Friday Fable. Krylov’s “THE PEASANT AND THE LABOURER”*

Posted by jlubans on November 25, 2016

“AN old Peasant and a Labourer were going home through
the forest to the village one evening, in the time of the hay-harvest, when they suddenly found themselves face to face with a bear. Scarcely had the Peasant time to utter a cry when the bear was upon him ; it threw him down, rolled him over, made his bones crack again, and began looking about for a soft spot at which to commence its meal. Death draws near to the old man.
‘Stefan, my kinsman, my dear friend, do not desert me!’ he cries, from under the bear, to the Labourer.
Then Stefan, putting forth all his strength like a new Hercules, splits the bear's head in two with his axe, and drives his pitchfork into its bowels. The bear howls, and falls dying. Our bear expires.
The danger having vanished, the Peasant gets up, and soundly scolds the Labourer. Our poor Stefan is astounded. ‘Pardon me, what have I done?’
‘What have you done, you blockhead ? I'd like to know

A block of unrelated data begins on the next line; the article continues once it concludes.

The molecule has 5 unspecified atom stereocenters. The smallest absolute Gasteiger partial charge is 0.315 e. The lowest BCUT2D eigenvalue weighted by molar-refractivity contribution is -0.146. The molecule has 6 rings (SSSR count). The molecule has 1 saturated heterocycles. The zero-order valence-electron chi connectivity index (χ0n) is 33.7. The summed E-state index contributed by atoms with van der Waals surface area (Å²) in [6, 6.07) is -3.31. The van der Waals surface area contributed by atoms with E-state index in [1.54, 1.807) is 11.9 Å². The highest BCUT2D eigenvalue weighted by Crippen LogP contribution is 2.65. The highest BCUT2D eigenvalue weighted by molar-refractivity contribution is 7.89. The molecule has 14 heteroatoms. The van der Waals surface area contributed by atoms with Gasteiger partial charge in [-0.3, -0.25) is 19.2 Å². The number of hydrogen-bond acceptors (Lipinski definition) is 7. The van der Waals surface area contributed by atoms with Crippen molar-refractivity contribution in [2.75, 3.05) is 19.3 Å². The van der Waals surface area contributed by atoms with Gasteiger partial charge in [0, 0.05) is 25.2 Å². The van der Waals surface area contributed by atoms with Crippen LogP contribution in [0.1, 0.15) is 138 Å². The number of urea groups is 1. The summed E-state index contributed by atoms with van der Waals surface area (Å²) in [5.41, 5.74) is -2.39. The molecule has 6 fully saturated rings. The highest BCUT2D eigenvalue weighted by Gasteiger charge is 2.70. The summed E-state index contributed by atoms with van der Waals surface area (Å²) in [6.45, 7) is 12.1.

what you are so absurdly pleased about; why, you've gone and stuck the bear in such a manner that you've utterly ruined his fur!’"
More joke than fable, the story does help us understand that essential human element, humor. If incongruity is what makes us laugh, then this story is a perfect illustration. Instead of the Peasant falling on Stefan’s – the Bear Slayer - neck, kissing both cheeks and promising him a share of the harvest and his eldest daughter’s hand in marriage, he finds Fault with a capital F.
In the workplace, the Peasant is the never-satisfied Boss. For whatever reason, this Boss never gives you credit; indeed he is set against you and resents your bear-slaying successes. He’s made up his mind and if you have enough sense and opportunity you will spruce up the resume and start looking to escape to another organization. Don’t be like Stefan, a beleaguered serf, a slave, who cannot leave. You must flee – because you can - at the first opportunity.

*Source: Krilof and his fables, by Krylov, Ivan Andreevich, 1768-1844; Ralston, William Ralston Shedden, 1828-1889. Tr. London, 1869

© Copyright John Lubans 2016

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